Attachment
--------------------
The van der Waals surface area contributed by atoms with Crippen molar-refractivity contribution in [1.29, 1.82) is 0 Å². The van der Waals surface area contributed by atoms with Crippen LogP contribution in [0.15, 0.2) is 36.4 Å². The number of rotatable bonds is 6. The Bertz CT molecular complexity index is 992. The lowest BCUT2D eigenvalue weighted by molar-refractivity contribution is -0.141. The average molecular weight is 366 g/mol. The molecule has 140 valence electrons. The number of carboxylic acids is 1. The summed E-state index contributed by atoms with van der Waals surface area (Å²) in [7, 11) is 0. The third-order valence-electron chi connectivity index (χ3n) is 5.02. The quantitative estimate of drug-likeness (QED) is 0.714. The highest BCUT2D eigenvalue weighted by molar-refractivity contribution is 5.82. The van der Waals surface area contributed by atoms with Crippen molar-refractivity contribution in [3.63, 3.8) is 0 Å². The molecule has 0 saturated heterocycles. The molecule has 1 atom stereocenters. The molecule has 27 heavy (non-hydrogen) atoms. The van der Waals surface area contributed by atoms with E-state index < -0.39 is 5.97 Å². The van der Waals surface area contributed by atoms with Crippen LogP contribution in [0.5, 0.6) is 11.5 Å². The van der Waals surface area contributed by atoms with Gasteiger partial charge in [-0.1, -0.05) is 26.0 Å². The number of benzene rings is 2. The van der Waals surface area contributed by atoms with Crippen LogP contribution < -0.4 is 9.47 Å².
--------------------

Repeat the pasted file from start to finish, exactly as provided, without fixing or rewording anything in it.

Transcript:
The van der Waals surface area contributed by atoms with Crippen molar-refractivity contribution in [1.29, 1.82) is 0 Å². The van der Waals surface area contributed by atoms with Crippen LogP contribution in [0.15, 0.2) is 36.4 Å². The number of rotatable bonds is 6. The Bertz CT molecular complexity index is 992. The lowest BCUT2D eigenvalue weighted by molar-refractivity contribution is -0.141. The average molecular weight is 366 g/mol. The molecule has 140 valence electrons. The number of carboxylic acids is 1. The summed E-state index contributed by atoms with van der Waals surface area (Å²) in [7, 11) is 0. The third-order valence-electron chi connectivity index (χ3n) is 5.02. The quantitative estimate of drug-likeness (QED) is 0.714. The highest BCUT2D eigenvalue weighted by molar-refractivity contribution is 5.82. The van der Waals surface area contributed by atoms with Crippen molar-refractivity contribution in [3.63, 3.8) is 0 Å². The molecule has 0 saturated heterocycles. The molecule has 1 atom stereocenters. The molecule has 27 heavy (non-hydrogen) atoms. The van der Waals surface area contributed by atoms with E-state index < -0.39 is 5.97 Å². The van der Waals surface area contributed by atoms with Crippen LogP contribution in [0.5, 0.6) is 11.5 Å². The van der Waals surface area contributed by atoms with Gasteiger partial charge in [-0.1, -0.05) is 26.0 Å². The number of benzene rings is 2. The van der Waals surface area contributed by atoms with Crippen LogP contribution < -0.4 is 9.47 Å².